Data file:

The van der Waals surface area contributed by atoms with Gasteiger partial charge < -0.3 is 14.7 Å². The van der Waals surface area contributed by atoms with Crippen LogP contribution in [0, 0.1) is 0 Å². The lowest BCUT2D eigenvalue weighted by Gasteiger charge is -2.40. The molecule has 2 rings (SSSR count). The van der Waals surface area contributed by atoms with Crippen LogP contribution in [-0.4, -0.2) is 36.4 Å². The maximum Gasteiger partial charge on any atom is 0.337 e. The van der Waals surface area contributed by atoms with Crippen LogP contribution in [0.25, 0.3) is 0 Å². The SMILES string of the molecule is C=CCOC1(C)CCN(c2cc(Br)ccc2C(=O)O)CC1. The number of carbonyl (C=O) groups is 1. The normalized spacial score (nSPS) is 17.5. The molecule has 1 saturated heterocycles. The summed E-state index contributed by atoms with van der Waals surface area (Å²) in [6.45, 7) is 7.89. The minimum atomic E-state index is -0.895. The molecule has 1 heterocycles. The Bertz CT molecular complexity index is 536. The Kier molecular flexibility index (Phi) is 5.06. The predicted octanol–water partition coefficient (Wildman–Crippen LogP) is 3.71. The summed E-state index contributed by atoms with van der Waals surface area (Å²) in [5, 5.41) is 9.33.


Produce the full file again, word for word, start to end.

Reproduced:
The van der Waals surface area contributed by atoms with Gasteiger partial charge < -0.3 is 14.7 Å². The van der Waals surface area contributed by atoms with Crippen LogP contribution in [0, 0.1) is 0 Å². The lowest BCUT2D eigenvalue weighted by Gasteiger charge is -2.40. The molecule has 2 rings (SSSR count). The van der Waals surface area contributed by atoms with Crippen LogP contribution in [-0.4, -0.2) is 36.4 Å². The maximum Gasteiger partial charge on any atom is 0.337 e. The van der Waals surface area contributed by atoms with Crippen LogP contribution in [0.25, 0.3) is 0 Å². The SMILES string of the molecule is C=CCOC1(C)CCN(c2cc(Br)ccc2C(=O)O)CC1. The number of carbonyl (C=O) groups is 1. The normalized spacial score (nSPS) is 17.5. The molecule has 1 saturated heterocycles. The summed E-state index contributed by atoms with van der Waals surface area (Å²) in [6.45, 7) is 7.89. The minimum atomic E-state index is -0.895. The molecule has 1 heterocycles. The Bertz CT molecular complexity index is 536. The Kier molecular flexibility index (Phi) is 5.06. The predicted octanol–water partition coefficient (Wildman–Crippen LogP) is 3.71. The summed E-state index contributed by atoms with van der Waals surface area (Å²) in [5, 5.41) is 9.33.